- Holding a White House Fusion Summit on March 17, 2022, co-sponsored by the White House Office of Science and Technology Policy (OSTP) and the U.S. Department of Energy (DOE), to convene a broad group of stakeholders to initiate discussions exploring the promise of the technology and the remaining challenges. This input will inform the development of a bold decadal strategy to accelerate the realization of commercial fusion. Further workshops in the upcoming months will build on these initial discussions.
- The DOE will launch an agency-wide initiative, coordinating across program offices, to develop a decadal strategy to accelerate the viability of commercial fusion energy in partnership with the private sector. The 2021 National Academies of Sciences, Engineering, and Medicine (NASEM) report Bringing Fusion to the U.S. Grid serves as a guiding document for the new initiative. The initiative will be facilitated by a new DOE Lead Fusion Coordinator reporting to the Undersecretary for Science and Innovation.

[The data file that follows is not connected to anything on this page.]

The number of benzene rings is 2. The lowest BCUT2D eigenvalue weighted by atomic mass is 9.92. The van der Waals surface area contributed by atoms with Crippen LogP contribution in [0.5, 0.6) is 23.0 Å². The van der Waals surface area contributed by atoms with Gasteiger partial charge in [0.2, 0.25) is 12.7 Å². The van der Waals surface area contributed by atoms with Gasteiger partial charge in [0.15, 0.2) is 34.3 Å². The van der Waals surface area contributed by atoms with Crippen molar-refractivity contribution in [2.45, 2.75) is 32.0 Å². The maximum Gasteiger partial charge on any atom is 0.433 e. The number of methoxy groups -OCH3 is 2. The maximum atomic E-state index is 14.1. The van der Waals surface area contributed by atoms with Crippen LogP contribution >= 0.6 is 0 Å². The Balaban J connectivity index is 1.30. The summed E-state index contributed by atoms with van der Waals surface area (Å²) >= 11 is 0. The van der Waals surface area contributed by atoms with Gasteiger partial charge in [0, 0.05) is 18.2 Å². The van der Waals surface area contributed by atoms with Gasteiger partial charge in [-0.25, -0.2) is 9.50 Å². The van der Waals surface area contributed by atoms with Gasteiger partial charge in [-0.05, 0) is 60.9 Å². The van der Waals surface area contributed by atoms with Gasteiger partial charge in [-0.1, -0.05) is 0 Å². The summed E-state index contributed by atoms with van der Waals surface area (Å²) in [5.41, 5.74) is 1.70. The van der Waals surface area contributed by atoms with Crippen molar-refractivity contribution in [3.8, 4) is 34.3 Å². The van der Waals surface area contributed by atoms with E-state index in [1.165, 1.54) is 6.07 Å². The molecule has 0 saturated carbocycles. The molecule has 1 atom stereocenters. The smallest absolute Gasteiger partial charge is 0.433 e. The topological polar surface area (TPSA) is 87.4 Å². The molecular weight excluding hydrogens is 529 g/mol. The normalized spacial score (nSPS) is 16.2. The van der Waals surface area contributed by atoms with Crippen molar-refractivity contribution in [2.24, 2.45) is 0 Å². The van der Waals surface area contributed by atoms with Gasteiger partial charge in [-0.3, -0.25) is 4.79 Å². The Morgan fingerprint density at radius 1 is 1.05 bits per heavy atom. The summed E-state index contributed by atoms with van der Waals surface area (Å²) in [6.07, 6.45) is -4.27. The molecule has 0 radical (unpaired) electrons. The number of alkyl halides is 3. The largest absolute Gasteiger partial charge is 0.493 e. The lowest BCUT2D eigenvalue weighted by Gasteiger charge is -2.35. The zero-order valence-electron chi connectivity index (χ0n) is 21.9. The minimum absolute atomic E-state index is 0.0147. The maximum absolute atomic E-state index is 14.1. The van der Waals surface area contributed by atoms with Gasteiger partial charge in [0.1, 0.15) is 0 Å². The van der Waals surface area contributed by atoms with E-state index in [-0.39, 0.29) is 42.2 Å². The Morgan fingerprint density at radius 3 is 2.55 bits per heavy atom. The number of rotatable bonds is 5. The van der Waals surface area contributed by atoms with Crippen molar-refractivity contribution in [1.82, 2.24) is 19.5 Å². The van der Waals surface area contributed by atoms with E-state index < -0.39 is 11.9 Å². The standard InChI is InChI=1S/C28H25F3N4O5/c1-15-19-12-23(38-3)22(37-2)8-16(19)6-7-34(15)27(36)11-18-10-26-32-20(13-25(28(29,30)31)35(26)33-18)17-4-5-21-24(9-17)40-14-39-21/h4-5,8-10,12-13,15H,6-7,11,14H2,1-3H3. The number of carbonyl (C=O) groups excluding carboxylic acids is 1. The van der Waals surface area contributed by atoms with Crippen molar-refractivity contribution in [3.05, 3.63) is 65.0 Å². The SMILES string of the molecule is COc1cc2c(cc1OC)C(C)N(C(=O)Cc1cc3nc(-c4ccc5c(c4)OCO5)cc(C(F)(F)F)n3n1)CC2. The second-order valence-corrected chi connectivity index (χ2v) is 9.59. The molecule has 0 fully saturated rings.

Fusion Science and Technology are at a Turning Point
A fusion reaction in which more energy is produced than is consumed always seemed to be decades in the future. Recent advances, building on 70 years of groundbreaking fusion science and technology by DOE National Laboratories and other agencies, universities, and industry, demonstrate that we are closer than ever to a viable reaction. Just in the past year, there have been many technical achievements reported in the media. For example:
- a privately-funded U.S. fusion company demonstrated its prototype 20-tesla high-temperature-superconducting magnet, opening up an exciting new high-field, compact approach to commercial fusion energy,